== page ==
Don't get me wrong, new materials might be a good choice, but never refusing the ancient knowledge, that is the very sense of humanity. Yours affirmations about stone as a building material are easily falsifiable by visiting every modern european city with ancient origins. Stones. They stands very firmly on the ground, they don't cracks and they are asy to be maintained. I guess I'm with you in be daring, in building 1000 meters tall monuments, but not for height's sake, please. Architecture must become once again an art, and put aside engineeristical experimentations or extra-vaganzas. 1) Build beautiful and harmonical buildings first, 2) easy to use or to live in tall and 3) building daring, huge, vast building third. That is the only way off these times' cul de sac. Do you recognize at least that we're in a cul de sac, do you?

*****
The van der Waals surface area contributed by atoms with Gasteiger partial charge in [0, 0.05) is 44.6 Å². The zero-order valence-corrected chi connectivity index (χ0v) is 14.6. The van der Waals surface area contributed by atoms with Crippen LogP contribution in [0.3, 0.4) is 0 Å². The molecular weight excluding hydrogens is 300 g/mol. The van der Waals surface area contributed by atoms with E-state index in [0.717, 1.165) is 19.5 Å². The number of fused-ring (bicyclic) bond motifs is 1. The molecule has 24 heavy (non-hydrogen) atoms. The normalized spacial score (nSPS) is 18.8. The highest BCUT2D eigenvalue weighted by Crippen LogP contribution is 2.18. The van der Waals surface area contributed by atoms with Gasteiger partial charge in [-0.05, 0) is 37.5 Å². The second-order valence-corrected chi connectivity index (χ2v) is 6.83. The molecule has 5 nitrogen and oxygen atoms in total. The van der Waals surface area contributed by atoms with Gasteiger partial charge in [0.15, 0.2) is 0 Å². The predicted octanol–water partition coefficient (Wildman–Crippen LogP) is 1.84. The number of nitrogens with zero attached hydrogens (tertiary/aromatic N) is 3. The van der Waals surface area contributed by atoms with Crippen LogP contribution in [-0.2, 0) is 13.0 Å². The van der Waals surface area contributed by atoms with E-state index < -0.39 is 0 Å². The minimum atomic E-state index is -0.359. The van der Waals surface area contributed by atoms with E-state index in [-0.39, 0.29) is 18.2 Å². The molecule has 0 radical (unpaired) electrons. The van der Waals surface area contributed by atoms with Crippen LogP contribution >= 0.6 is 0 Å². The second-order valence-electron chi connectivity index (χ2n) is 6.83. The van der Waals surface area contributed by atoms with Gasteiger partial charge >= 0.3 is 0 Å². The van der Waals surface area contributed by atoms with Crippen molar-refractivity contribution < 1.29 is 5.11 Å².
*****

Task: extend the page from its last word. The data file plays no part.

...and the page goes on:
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Old February 8th, 2012, 06:53 AM   #18
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Sure I agree we're in a "cul-de-sac." But I'm not a Novilist. For the most part there's a lot of stuff I like from the past. (i.e. Hotel Chateau or the Versailles). But as I said Stone is strong in a safe and consistent environment.

I build a stone building in New York and I'll spend a $hitload of money to repair it. Europe (especially central and southern) has a pretty consistent and stable climate. However, even there has it's disadvantage.

Why? Because it's Earthquake prone. Properly rebar'd concrete can withstand a pretty heavy earthquake.